[00:00:01] The following lecture is provided by biblical training. The speaker is Dr. Ronald Nash. More information is available at W WW dot Biblical training dot org. Well, we have one more set of ethical beliefs that I want to consider before we turn our attention to a collection of ethical views that are more consistent with the biblical worldview. And one of those non-Christian ethical theories that we're going to examine is hedonism. But before I get to the whole path of hedonism, I want to deal with hedonism as a part of a larger collection of beliefs that I sometimes call the downward path of the ethical life. And after I finish that section, which may take me quite a bit of time, I want to begin to look at what we could call the upward path of the ethical life. And it is in that second section in which I will offer some more observations about the Christian ethic. So I begin now a discussion of five mistaken approaches to ethics, several of which appear to be very popular today, especially on college campuses and in our nation's capital. The topics that I will discover in order are ethical subjectivism, ethical relativism, situation, ethics, hedonism and utilitarianism. At the moment that I'm speaking here, I believe that this unit of this material will cover the first three of those ethical subjectivism ethical relativism and situation ethics. And then we'll take a break. And when we come back after the break, we'll then turn our attention to hedonism and utilitarianism. There is an important difference between ethical subjectivism and ethical relativism. And I'm going to spend a little time exploring that difference. Let me deal first with ethical subjectivism. Ethical subjectivism is the belief that whenever people say something is morally good, they mean nothing more than that they like it or that they approve it.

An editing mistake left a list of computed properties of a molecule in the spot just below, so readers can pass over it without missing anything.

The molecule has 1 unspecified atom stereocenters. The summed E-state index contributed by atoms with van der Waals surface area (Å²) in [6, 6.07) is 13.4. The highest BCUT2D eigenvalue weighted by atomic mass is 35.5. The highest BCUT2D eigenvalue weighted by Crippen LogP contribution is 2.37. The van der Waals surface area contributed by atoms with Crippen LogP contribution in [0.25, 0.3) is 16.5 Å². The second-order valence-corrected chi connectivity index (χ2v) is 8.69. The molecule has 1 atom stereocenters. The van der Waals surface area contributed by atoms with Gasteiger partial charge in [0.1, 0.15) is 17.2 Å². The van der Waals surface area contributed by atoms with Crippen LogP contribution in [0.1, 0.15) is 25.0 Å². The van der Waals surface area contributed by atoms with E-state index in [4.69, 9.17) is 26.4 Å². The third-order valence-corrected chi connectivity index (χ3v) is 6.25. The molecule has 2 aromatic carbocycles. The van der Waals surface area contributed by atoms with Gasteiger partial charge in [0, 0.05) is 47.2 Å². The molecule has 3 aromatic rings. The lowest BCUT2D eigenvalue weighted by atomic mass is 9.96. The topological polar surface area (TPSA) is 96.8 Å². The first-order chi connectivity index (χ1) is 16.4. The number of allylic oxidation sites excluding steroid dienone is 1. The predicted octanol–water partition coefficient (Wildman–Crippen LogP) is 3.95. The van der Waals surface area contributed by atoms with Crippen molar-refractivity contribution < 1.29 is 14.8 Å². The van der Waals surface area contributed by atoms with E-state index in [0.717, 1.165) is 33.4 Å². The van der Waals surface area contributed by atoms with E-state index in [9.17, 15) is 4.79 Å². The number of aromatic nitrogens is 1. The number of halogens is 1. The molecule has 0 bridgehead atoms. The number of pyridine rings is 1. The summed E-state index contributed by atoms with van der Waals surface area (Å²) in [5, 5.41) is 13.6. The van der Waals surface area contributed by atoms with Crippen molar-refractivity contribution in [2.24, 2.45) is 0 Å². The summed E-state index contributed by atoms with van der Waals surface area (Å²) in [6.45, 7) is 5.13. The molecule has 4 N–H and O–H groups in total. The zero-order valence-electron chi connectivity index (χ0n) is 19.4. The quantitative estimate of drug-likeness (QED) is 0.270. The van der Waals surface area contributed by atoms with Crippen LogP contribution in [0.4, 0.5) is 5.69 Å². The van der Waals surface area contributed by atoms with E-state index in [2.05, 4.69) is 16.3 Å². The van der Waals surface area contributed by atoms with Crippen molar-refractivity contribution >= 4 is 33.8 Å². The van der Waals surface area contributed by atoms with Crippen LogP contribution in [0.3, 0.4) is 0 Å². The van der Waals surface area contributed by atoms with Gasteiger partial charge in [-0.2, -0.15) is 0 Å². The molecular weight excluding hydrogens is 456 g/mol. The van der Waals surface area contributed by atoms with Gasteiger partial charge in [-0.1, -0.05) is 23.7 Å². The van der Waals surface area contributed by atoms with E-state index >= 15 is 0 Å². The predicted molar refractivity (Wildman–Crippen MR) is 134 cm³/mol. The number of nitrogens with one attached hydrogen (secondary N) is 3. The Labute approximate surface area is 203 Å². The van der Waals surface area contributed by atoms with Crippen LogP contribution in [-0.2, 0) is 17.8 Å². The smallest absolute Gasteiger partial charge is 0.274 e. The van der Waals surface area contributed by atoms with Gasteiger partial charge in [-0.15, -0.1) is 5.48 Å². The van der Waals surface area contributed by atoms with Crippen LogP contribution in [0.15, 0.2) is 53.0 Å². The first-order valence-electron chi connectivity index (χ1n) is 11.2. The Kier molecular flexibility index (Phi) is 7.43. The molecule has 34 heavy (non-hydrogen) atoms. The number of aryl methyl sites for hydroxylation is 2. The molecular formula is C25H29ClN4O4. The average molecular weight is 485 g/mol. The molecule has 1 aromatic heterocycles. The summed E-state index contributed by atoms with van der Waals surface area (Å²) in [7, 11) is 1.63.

[00:02:31] Take the proposition X is good. What that means is what the person saying it really means is I like it. I like it. I approve of it. The key to understanding ethical subjectivism and then grasping its failings is seeing that moral judgments on this view refer not to the objective, good or evil of actions, but the real referent of moral judgments. Is the inner subjective feelings on the part of the speaker. People who declare an action as right or wrong are doing nothing more than asserting that they, the speakers, feel positively or negatively toward the action. In the view of such a person, the claim that, for example, partial birth abortions are immoral. That claim means nothing more than that. The speaker disapproves of the practice. It doesn't say anything about the objective immorality of the practice. The counter claim that partial birth abortions are good must mean nothing more than that. The speaker likes it or approves of the practice. Do you understand? Under ethical subjectivism as the dominant theory that we're considering here. All anybody means when he makes a moral claim is declaring whether or not he likes it or dislikes it. That's what ethical Subjectivism boils down to. Now, there are five paradoxical consequences of this theory. Five Bad consequences. Number one on this theory, a person is always correct when making ethical judgments. The only way to be wrong is to make a mistake about what your feelings are on the matter. And since that is hard to do, every ethical judgment turns out to be true since debates over abortion get intense at times. I should think that pro-choice advocates would eschew ethical subjectivism, which carries the conviction that the moral judgments of pro-life advocates are also correct. You see.